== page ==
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Doc, I've Got This, Um ... Er ...

Certain embarrassing physical ailments still leave us blushing and tongue-tied. But the experts say to speak up--keeping mum could be much worse.

March 20, 2000|ROSIE MESTEL | TIMES HEALTH WRITER

There are things we'd rather not wax eloquent about with others: embarrassing things. Breath that isn't as fresh as it might be. Hair that sprouts where hair doesn't usually sprout on women. Rectal bleeding and hemorrhoids. Who, other than frat boys, giggling adolescents and possibly your ever-sharing Uncle Sid, relishes chatting about such things?

Especially when they're happening to us.

Our modesty doesn't end with the people in our lives, but extends to our doctors and dentists as well, the very people who can help us find relief. We shouldn't be so bashful, experts urge. Such reticence prolongs needless discomfort--for ourselves and sometimes those we live or work with. And sometimes it can delay identifying serious, even life-threatening, maladies.

Excessive hairiness in women, for instance, can signify a hormonal imbalance that places the sufferer at a greater risk for serious conditions such as diabetes.

Bad breath can signify a host of underlying problems requiring treatment: gum disease, chronic sinus infections, tooth-rotting dry mouth syndrome--even ulcers or diabetes.

And changes in bowel movements, while they often signify nothing more than a change in diet or lifestyle, can also be a sign of colorectal cancer.

"People come to me, and I ask them how long it's been going on. And they say, six weeks, two months, or four: 'I kept waiting for it to go away,' " says Dr. Bennett Roth, a gastroenterologist and director of the Digestive Disease Center at UCLA's School of Medicine. "If they had a big boil on their neck, they wouldn't wait two to four months for it to go away. They'd go to a doctor and fix this."

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Fixing something, of course, first requires you to recognize the complaint--and when it comes to bad breath, the word usually comes from someone else. We aren't very good at smelling our own breath, even when we cup a hand over our mouth, a fact providing a niche for businesses with names like Caring Suggestions and Gentlehints.com. In a backhanded mutation of the Hallmark card, such services--for a fee--will send an anonymous letter politely informing the offender of a problem like bad breath, including "gifts" like toothpaste or mouthwash.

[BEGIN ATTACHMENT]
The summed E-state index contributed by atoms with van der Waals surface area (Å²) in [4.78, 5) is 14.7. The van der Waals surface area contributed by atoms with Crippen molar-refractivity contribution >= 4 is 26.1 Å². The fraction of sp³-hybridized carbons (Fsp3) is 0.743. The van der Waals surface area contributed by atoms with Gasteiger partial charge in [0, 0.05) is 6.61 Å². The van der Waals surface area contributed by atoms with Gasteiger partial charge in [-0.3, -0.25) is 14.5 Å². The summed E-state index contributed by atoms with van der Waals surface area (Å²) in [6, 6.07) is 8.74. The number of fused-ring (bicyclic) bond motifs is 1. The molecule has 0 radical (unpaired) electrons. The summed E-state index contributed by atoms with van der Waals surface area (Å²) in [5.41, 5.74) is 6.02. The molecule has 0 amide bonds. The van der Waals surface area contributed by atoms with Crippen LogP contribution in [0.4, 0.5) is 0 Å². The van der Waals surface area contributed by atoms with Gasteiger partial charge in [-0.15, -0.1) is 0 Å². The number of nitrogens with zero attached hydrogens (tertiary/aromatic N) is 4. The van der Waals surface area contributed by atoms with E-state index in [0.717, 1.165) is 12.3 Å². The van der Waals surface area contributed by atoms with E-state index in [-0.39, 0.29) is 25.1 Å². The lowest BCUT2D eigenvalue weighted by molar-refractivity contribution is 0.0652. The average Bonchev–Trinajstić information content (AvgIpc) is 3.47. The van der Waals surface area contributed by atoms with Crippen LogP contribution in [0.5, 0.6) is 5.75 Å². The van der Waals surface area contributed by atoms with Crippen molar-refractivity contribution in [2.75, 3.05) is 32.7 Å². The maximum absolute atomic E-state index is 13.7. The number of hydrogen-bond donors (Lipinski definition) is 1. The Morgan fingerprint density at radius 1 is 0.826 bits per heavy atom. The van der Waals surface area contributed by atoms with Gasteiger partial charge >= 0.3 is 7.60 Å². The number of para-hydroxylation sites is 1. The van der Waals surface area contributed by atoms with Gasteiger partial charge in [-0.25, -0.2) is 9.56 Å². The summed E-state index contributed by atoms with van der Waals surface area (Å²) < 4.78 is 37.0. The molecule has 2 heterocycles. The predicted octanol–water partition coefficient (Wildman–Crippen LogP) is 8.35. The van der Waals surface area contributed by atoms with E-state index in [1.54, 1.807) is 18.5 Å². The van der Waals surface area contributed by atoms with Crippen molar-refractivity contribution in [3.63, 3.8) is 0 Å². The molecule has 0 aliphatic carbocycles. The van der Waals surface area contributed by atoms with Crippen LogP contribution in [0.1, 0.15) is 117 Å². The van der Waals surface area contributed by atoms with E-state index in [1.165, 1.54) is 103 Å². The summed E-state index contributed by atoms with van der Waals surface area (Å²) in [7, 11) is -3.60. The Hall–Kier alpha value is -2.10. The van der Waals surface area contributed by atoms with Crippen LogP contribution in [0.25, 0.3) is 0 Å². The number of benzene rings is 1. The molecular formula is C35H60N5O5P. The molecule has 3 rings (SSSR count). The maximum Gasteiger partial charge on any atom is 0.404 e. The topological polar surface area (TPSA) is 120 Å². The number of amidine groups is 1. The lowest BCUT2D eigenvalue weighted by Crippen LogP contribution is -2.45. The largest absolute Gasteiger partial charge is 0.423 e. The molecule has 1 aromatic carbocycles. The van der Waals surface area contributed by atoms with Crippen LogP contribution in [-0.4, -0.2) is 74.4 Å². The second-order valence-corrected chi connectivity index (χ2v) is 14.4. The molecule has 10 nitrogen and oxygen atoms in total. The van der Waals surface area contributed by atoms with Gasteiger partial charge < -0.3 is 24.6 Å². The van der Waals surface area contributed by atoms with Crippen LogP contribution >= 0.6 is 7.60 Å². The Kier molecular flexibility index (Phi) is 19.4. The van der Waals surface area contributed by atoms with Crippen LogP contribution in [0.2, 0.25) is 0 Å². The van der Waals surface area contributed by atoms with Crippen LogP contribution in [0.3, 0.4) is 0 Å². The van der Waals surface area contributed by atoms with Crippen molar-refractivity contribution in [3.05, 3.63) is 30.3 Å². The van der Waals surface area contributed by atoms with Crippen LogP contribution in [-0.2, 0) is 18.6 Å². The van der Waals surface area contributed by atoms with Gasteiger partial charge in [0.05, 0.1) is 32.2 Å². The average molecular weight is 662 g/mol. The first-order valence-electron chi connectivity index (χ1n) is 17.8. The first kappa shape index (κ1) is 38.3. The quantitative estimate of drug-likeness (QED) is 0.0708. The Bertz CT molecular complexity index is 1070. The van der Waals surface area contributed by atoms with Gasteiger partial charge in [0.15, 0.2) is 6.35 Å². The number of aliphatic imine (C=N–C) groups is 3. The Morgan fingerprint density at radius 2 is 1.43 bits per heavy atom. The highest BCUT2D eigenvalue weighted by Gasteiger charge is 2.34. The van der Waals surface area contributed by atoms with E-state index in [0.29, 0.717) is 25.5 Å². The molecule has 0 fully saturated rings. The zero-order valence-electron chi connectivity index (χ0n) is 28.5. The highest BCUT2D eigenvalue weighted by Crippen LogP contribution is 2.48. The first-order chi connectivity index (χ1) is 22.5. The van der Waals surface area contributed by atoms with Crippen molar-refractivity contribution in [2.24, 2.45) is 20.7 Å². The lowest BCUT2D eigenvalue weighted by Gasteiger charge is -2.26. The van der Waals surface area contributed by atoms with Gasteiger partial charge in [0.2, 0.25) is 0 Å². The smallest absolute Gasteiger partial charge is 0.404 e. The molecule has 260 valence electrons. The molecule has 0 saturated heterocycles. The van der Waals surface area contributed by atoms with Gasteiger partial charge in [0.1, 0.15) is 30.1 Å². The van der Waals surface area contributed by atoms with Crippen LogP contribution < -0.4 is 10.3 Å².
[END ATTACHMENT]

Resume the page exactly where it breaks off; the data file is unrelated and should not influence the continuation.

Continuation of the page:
More people, of course, are likely to get the news at their dentist's office or from their spouse.

"The spousal report is the gold standard," says Dr. Glenn Clark, founder of the Fresh Breath Clinic at the UCLA School of Dentistry (which hosted an international meeting on oral malodor last August). "It's like snoring. The spouse always knows."

Science still has much to learn about bad breath, but it's known that a bouquet of chemicals produced by mouth or sinus bacteria are the cause. Thus, to assess bad breath, scientists like George Preti, a human odor specialist at the Monell Chemical Senses Center in Philadelphia, sample air from people's mouths. Preti uses a machine called a gas chromatograph to measure several key gases, with odors he describes as "rotten egg" or "sewer gas smell."

For other tests, breath scientists rely on specially trained human sniffers who assess the breath or the odors wafting up from a scraping of film from the back of the tongue. Why the back of the tongue? It is a perfect breeding ground for stinky breath.

"A magnifying glass will reveal that the tongue has lots of nooks and crannies, especially at the back," Preti explains. "This area doesn't flap up against the hard palate when we talk or eat--it's a good area to lay down an undisturbed surface of plaque."

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Thus, while there are many reasons why one person has bad breath and another doesn't, poor tongue hygiene--and how many of us of really brush our tongues?--is a lead cause.

But there are other causes and contributors. Chronic sinus infections harbor smell-producing bacteria and fungi. Chronic, drippy noses coat the tongue with mucus that encourages plaque build-up. Periodontal disease can also be a cause, as can the dry mouths that often come with age--because saliva contains chemicals that inhibit the growth of bacteria. With less saliva to hold them in check, bad breath bugs can breed with wild abandon.

Sometimes, bad breath even provides clues to serious problems like kidney malfunction, stomach ulcers, hepatitis or diabetes (where the breath can have a sweet smell caused by chemicals called ketones). Some people with a rare genetic disorder called trimethylaminuria have distinct, fishy breath. (Dietary changes, such as avoiding eggs and fish, can help control this odor.)

Since periodontal disease ravages our gums, since high counts of mouth bacteria may contribute to heart disease and ulcers and since untreated dry mouth causes tooth decay, bad breath is not just a social problem, experts stress.

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